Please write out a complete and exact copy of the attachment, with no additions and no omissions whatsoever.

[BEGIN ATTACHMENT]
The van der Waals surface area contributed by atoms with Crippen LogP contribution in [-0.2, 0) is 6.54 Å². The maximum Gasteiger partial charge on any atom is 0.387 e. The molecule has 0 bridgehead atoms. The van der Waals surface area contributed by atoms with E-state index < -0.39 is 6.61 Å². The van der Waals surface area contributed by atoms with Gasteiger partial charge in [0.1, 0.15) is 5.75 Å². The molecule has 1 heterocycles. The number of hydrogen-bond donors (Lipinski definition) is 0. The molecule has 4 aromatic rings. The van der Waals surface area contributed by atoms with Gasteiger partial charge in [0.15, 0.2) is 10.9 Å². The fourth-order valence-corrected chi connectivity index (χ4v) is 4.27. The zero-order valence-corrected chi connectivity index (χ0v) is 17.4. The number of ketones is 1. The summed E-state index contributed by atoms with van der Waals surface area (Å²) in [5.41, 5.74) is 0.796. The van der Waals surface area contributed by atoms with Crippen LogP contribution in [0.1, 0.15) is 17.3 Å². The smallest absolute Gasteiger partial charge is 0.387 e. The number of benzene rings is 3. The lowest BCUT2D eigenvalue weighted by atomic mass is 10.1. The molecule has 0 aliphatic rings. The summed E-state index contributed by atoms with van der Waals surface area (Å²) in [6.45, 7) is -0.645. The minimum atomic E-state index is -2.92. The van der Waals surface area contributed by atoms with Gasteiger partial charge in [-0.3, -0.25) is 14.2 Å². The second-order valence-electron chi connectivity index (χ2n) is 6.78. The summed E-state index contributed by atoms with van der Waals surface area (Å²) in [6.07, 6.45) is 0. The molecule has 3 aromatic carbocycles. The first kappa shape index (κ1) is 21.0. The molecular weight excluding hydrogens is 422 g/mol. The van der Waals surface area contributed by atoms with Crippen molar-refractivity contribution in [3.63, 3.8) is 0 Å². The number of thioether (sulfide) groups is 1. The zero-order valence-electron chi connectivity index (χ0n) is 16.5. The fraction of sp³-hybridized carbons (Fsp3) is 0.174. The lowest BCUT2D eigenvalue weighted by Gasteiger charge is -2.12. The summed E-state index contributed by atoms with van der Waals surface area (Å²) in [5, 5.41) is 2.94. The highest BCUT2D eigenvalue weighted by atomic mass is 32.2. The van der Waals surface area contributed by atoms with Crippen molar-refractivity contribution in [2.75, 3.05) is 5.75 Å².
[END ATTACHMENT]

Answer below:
The van der Waals surface area contributed by atoms with Crippen LogP contribution in [-0.2, 0) is 6.54 Å². The maximum Gasteiger partial charge on any atom is 0.387 e. The molecule has 0 bridgehead atoms. The van der Waals surface area contributed by atoms with E-state index < -0.39 is 6.61 Å². The van der Waals surface area contributed by atoms with Gasteiger partial charge in [0.1, 0.15) is 5.75 Å². The molecule has 1 heterocycles. The number of hydrogen-bond donors (Lipinski definition) is 0. The molecule has 4 aromatic rings. The van der Waals surface area contributed by atoms with Gasteiger partial charge in [0.15, 0.2) is 10.9 Å². The fourth-order valence-corrected chi connectivity index (χ4v) is 4.27. The zero-order valence-corrected chi connectivity index (χ0v) is 17.4. The number of ketones is 1. The summed E-state index contributed by atoms with van der Waals surface area (Å²) in [5.41, 5.74) is 0.796. The van der Waals surface area contributed by atoms with Crippen LogP contribution in [0.1, 0.15) is 17.3 Å². The smallest absolute Gasteiger partial charge is 0.387 e. The number of benzene rings is 3. The lowest BCUT2D eigenvalue weighted by atomic mass is 10.1. The molecule has 0 aliphatic rings. The summed E-state index contributed by atoms with van der Waals surface area (Å²) in [6.45, 7) is -0.645. The minimum atomic E-state index is -2.92. The van der Waals surface area contributed by atoms with Gasteiger partial charge in [-0.3, -0.25) is 14.2 Å². The second-order valence-electron chi connectivity index (χ2n) is 6.78. The summed E-state index contributed by atoms with van der Waals surface area (Å²) in [6.07, 6.45) is 0. The molecule has 3 aromatic carbocycles. The first kappa shape index (κ1) is 21.0. The molecular weight excluding hydrogens is 422 g/mol. The van der Waals surface area contributed by atoms with Crippen molar-refractivity contribution in [3.63, 3.8) is 0 Å². The number of thioether (sulfide) groups is 1. The zero-order valence-electron chi connectivity index (χ0n) is 16.5. The fraction of sp³-hybridized carbons (Fsp3) is 0.174. The lowest BCUT2D eigenvalue weighted by Gasteiger charge is -2.12. The summed E-state index contributed by atoms with van der Waals surface area (Å²) in [5, 5.41) is 2.94. The highest BCUT2D eigenvalue weighted by atomic mass is 32.2. The van der Waals surface area contributed by atoms with Crippen molar-refractivity contribution in [2.75, 3.05) is 5.75 Å².